The Life of Plutarch

It is not histories I am writing, but lives, and in the most glorious deeds there is not always an indication of virtue or vice, indeed a small thing like a phrase or a jest often makes a greater revelation of a character than battles where thousands die.—Plutarch

Plutarch of Chaeronea is the world’s most famous biographer, whose works served as the basis for many of Shakespeare’s dramas. He remains the source of many details of ancient history that are not available anywhere else. His paired biographies of famous Greeks and Romans, the Parallel Lives, emphasized strengths and weaknesses of character as the key to understanding men’s actions. “Character is simply habit long continued.” Yet having written so much about others Plutarch left us no detailed record of his own life.

Later writers can only guess at Plutarch’s date of birth, which is estimated around the year A.D. 45 to 50 in Boeotia, a province of Greece. He studied at Athens, the center of philosophical learning, and is believed to have spent time in Egypt. Later he went to Rome on public business and stayed long enough to conduct a series of lectures. The rest of his life was spent in his hometown where he played a role in local politics and was appointed a priest of Apollo. Plutarch was married and had at least five children. Two of his sons, Autobulus and Plutarch, survived to adulthood as we know from comments in his treatises. He also had a daughter Timoxena whose death at a young age is touchingly described in his “Consolation” to his wife in which he argues for the immortality of the soul.

In Plutarch’s discourse “On Inquisitiveness” we have this anecdote: “Once when I was lecturing at Rome, Rusticus, whom Domitian afterwards, out of jealousy of his reputation, put to death, was he of my hearers: and while I was going on, a soldier came in and brought him a letter from the Emperor. And when every one was silent, and I stopped in order to let him read the letter, he declined to do so, and put it aside until I had finished and the audience withdrew; an example of serious and, dignified behavior which excited much admiration.” This would place Plutarch’s time in the imperial capital around A.D. 90.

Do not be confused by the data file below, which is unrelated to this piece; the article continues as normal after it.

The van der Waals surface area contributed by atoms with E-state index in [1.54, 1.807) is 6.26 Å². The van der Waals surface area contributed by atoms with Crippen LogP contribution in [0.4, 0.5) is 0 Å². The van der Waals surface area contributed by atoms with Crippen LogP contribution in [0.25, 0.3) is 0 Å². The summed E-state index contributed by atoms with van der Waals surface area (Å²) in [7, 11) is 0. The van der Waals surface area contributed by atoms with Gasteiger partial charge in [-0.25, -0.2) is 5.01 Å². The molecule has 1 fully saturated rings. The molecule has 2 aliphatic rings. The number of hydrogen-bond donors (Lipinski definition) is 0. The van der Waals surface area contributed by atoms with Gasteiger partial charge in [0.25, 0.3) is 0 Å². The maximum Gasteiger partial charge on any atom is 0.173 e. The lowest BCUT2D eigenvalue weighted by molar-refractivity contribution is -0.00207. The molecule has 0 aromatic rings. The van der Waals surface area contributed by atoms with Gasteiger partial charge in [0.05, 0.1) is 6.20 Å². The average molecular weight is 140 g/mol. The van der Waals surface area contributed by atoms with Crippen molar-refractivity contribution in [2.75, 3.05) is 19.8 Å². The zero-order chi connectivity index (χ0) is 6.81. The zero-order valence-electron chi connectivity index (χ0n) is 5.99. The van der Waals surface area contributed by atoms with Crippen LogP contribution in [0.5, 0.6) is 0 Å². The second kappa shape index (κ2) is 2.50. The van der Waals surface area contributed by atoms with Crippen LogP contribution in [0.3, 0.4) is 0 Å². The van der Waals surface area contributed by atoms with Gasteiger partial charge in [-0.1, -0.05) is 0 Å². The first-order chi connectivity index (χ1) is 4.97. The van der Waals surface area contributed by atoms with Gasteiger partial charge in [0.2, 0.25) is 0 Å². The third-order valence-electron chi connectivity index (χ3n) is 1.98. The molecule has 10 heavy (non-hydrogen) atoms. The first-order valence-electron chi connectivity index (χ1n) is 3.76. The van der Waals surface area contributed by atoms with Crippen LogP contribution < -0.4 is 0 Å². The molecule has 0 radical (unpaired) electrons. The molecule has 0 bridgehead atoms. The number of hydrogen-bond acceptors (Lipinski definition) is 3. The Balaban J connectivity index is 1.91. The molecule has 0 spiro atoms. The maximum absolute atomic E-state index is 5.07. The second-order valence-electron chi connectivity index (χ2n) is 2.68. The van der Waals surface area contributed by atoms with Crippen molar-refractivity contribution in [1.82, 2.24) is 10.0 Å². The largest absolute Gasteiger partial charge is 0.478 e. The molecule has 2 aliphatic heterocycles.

We gather that he had a happy life spent among family and friends and that even at that time, when manuscripts were hand written, his works enjoyed a part in the flourishing book trade that took place in the Roman cultural renascence, following the deaths of the tyrannical emperors. In addition to the biographical works, Plutarch has left us his “table talk,” derived from dinner conversation with some of the leading men of the empire, and the Moralia (moral essays) with their mixture of Platonic idealism and urbane wit. In philosophy, Plutarch was a frequent critic of extreme Stoicism and Epicurean materialism. He is believed to have died between 119-125.

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